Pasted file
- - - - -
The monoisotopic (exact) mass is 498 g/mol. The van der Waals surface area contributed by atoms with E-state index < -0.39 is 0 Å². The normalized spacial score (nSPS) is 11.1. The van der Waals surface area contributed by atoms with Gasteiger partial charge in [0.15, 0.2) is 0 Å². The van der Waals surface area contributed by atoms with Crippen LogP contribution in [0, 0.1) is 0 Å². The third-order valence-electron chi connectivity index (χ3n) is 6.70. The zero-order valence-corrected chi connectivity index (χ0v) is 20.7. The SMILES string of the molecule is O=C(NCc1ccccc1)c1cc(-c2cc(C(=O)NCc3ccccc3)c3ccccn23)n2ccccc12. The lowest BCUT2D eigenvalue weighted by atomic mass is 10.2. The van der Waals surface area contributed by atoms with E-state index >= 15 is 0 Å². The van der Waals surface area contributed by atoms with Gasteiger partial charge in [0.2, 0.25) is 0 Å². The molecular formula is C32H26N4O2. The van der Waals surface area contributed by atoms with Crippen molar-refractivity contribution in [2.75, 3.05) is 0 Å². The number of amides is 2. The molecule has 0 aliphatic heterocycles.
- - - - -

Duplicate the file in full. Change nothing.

The monoisotopic (exact) mass is 498 g/mol. The van der Waals surface area contributed by atoms with E-state index < -0.39 is 0 Å². The normalized spacial score (nSPS) is 11.1. The van der Waals surface area contributed by atoms with Gasteiger partial charge in [0.15, 0.2) is 0 Å². The van der Waals surface area contributed by atoms with Crippen LogP contribution in [0, 0.1) is 0 Å². The third-order valence-electron chi connectivity index (χ3n) is 6.70. The zero-order valence-corrected chi connectivity index (χ0v) is 20.7. The SMILES string of the molecule is O=C(NCc1ccccc1)c1cc(-c2cc(C(=O)NCc3ccccc3)c3ccccn23)n2ccccc12. The lowest BCUT2D eigenvalue weighted by atomic mass is 10.2. The van der Waals surface area contributed by atoms with E-state index >= 15 is 0 Å². The van der Waals surface area contributed by atoms with Gasteiger partial charge in [0.2, 0.25) is 0 Å². The molecular formula is C32H26N4O2. The van der Waals surface area contributed by atoms with Crippen molar-refractivity contribution in [2.75, 3.05) is 0 Å². The number of amides is 2. The molecule has 0 aliphatic heterocycles.